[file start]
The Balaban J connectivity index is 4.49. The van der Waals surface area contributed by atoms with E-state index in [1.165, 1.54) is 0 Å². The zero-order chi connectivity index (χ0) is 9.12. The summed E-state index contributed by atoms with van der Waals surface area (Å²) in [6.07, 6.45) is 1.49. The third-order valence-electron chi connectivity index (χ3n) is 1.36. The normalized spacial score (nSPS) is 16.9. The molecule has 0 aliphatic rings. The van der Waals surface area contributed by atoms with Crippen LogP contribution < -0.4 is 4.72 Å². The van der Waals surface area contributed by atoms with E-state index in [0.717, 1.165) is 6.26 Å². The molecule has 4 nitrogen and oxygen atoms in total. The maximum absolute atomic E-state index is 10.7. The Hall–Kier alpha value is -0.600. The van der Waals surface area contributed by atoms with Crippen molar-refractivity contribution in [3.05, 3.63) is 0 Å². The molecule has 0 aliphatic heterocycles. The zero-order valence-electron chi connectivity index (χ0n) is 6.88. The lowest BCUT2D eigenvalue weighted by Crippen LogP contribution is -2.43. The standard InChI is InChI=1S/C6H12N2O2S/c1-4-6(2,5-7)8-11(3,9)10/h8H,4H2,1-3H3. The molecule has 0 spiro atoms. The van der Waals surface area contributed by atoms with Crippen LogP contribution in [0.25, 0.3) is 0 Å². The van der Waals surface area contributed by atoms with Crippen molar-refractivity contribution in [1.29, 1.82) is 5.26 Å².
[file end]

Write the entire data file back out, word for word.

The Balaban J connectivity index is 4.49. The van der Waals surface area contributed by atoms with E-state index in [1.165, 1.54) is 0 Å². The zero-order chi connectivity index (χ0) is 9.12. The summed E-state index contributed by atoms with van der Waals surface area (Å²) in [6.07, 6.45) is 1.49. The third-order valence-electron chi connectivity index (χ3n) is 1.36. The normalized spacial score (nSPS) is 16.9. The molecule has 0 aliphatic rings. The van der Waals surface area contributed by atoms with Crippen LogP contribution < -0.4 is 4.72 Å². The van der Waals surface area contributed by atoms with E-state index in [0.717, 1.165) is 6.26 Å². The molecule has 4 nitrogen and oxygen atoms in total. The maximum absolute atomic E-state index is 10.7. The Hall–Kier alpha value is -0.600. The van der Waals surface area contributed by atoms with Crippen molar-refractivity contribution in [3.05, 3.63) is 0 Å². The molecule has 0 aliphatic heterocycles. The zero-order valence-electron chi connectivity index (χ0n) is 6.88. The lowest BCUT2D eigenvalue weighted by Crippen LogP contribution is -2.43. The standard InChI is InChI=1S/C6H12N2O2S/c1-4-6(2,5-7)8-11(3,9)10/h8H,4H2,1-3H3. The molecule has 0 spiro atoms. The van der Waals surface area contributed by atoms with Crippen LogP contribution in [0.25, 0.3) is 0 Å². The van der Waals surface area contributed by atoms with Crippen molar-refractivity contribution in [1.29, 1.82) is 5.26 Å².